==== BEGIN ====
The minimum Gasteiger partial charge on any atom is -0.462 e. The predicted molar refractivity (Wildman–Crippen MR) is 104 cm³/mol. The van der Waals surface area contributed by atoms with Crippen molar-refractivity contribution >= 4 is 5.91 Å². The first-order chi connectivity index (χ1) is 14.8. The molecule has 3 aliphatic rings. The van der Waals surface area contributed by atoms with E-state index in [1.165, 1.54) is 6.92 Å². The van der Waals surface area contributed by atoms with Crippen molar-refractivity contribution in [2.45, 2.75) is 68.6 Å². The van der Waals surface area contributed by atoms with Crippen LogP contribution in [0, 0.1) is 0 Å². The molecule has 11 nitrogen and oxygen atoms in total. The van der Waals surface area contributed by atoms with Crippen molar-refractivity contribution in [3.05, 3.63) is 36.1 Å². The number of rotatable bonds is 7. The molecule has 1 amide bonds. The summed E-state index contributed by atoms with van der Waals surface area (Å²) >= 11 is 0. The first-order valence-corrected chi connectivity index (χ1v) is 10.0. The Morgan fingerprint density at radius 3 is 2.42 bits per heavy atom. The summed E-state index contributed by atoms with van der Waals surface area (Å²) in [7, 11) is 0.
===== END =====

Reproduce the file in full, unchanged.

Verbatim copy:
The minimum Gasteiger partial charge on any atom is -0.462 e. The predicted molar refractivity (Wildman–Crippen MR) is 104 cm³/mol. The van der Waals surface area contributed by atoms with Crippen molar-refractivity contribution >= 4 is 5.91 Å². The first-order chi connectivity index (χ1) is 14.8. The molecule has 3 aliphatic rings. The van der Waals surface area contributed by atoms with E-state index in [1.165, 1.54) is 6.92 Å². The van der Waals surface area contributed by atoms with Crippen molar-refractivity contribution in [2.45, 2.75) is 68.6 Å². The van der Waals surface area contributed by atoms with Crippen LogP contribution in [0, 0.1) is 0 Å². The molecule has 11 nitrogen and oxygen atoms in total. The van der Waals surface area contributed by atoms with Crippen molar-refractivity contribution in [3.05, 3.63) is 36.1 Å². The number of rotatable bonds is 7. The molecule has 1 amide bonds. The summed E-state index contributed by atoms with van der Waals surface area (Å²) >= 11 is 0. The first-order valence-corrected chi connectivity index (χ1v) is 10.0. The Morgan fingerprint density at radius 3 is 2.42 bits per heavy atom. The summed E-state index contributed by atoms with van der Waals surface area (Å²) in [7, 11) is 0.